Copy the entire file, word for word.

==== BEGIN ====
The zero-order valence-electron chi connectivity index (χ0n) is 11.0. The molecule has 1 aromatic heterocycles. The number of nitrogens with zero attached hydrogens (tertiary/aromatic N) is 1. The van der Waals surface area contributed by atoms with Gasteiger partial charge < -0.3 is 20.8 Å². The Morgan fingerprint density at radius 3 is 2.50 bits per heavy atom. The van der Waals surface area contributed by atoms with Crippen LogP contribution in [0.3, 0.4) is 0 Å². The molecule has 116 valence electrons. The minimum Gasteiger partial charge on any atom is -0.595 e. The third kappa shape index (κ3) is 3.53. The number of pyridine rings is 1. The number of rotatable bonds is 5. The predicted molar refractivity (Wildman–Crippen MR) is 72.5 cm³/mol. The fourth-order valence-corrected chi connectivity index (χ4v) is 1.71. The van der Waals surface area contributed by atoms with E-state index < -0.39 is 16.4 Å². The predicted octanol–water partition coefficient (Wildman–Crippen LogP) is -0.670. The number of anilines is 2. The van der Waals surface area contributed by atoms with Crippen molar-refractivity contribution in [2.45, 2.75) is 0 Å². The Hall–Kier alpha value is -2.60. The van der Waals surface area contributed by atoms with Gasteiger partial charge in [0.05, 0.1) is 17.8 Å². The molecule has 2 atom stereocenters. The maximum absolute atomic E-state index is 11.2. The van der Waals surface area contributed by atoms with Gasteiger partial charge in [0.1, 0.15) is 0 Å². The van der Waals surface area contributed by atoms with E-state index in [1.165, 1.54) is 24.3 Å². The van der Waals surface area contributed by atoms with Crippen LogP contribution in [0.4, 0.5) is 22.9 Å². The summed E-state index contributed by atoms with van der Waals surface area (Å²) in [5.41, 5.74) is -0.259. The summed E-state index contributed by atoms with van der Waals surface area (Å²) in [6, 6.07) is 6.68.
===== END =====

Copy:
The zero-order valence-electron chi connectivity index (χ0n) is 11.0. The molecule has 1 aromatic heterocycles. The number of nitrogens with zero attached hydrogens (tertiary/aromatic N) is 1. The van der Waals surface area contributed by atoms with Gasteiger partial charge < -0.3 is 20.8 Å². The Morgan fingerprint density at radius 3 is 2.50 bits per heavy atom. The van der Waals surface area contributed by atoms with Crippen LogP contribution in [0.3, 0.4) is 0 Å². The molecule has 116 valence electrons. The minimum Gasteiger partial charge on any atom is -0.595 e. The third kappa shape index (κ3) is 3.53. The number of pyridine rings is 1. The number of rotatable bonds is 5. The predicted molar refractivity (Wildman–Crippen MR) is 72.5 cm³/mol. The fourth-order valence-corrected chi connectivity index (χ4v) is 1.71. The van der Waals surface area contributed by atoms with E-state index < -0.39 is 16.4 Å². The predicted octanol–water partition coefficient (Wildman–Crippen LogP) is -0.670. The number of anilines is 2. The van der Waals surface area contributed by atoms with Crippen molar-refractivity contribution in [2.45, 2.75) is 0 Å². The Hall–Kier alpha value is -2.60. The van der Waals surface area contributed by atoms with Gasteiger partial charge in [0.05, 0.1) is 17.8 Å². The molecule has 2 atom stereocenters. The maximum absolute atomic E-state index is 11.2. The van der Waals surface area contributed by atoms with Gasteiger partial charge in [0.1, 0.15) is 0 Å². The van der Waals surface area contributed by atoms with E-state index in [1.165, 1.54) is 24.3 Å². The van der Waals surface area contributed by atoms with Crippen LogP contribution in [0.4, 0.5) is 22.9 Å². The summed E-state index contributed by atoms with van der Waals surface area (Å²) in [5.41, 5.74) is -0.259. The summed E-state index contributed by atoms with van der Waals surface area (Å²) in [6, 6.07) is 6.68.